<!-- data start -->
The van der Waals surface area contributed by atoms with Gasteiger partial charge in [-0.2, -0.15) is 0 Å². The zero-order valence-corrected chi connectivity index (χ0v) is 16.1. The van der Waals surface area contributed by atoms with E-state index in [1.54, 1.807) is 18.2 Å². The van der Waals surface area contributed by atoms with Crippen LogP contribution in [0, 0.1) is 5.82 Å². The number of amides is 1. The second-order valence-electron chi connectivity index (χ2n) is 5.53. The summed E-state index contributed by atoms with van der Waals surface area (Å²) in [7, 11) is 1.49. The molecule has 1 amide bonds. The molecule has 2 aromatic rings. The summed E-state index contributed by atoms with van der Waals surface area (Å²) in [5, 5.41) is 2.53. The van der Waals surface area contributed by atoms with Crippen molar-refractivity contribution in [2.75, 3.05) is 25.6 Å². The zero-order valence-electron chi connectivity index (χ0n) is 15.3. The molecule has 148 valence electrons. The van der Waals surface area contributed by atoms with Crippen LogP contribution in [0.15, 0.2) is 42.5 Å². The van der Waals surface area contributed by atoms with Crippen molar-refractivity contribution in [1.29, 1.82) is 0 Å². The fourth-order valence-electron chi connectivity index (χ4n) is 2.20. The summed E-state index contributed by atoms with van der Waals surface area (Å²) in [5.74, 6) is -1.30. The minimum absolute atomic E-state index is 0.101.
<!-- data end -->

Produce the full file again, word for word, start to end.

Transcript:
The van der Waals surface area contributed by atoms with Gasteiger partial charge in [-0.2, -0.15) is 0 Å². The zero-order valence-corrected chi connectivity index (χ0v) is 16.1. The van der Waals surface area contributed by atoms with E-state index in [1.54, 1.807) is 18.2 Å². The van der Waals surface area contributed by atoms with Crippen LogP contribution in [0, 0.1) is 5.82 Å². The number of amides is 1. The second-order valence-electron chi connectivity index (χ2n) is 5.53. The summed E-state index contributed by atoms with van der Waals surface area (Å²) in [7, 11) is 1.49. The molecule has 1 amide bonds. The molecule has 2 aromatic rings. The summed E-state index contributed by atoms with van der Waals surface area (Å²) in [5, 5.41) is 2.53. The van der Waals surface area contributed by atoms with Crippen molar-refractivity contribution in [2.75, 3.05) is 25.6 Å². The zero-order valence-electron chi connectivity index (χ0n) is 15.3. The molecule has 148 valence electrons. The van der Waals surface area contributed by atoms with Crippen LogP contribution in [0.15, 0.2) is 42.5 Å². The van der Waals surface area contributed by atoms with Crippen molar-refractivity contribution in [1.29, 1.82) is 0 Å². The fourth-order valence-electron chi connectivity index (χ4n) is 2.20. The summed E-state index contributed by atoms with van der Waals surface area (Å²) in [5.74, 6) is -1.30. The minimum absolute atomic E-state index is 0.101.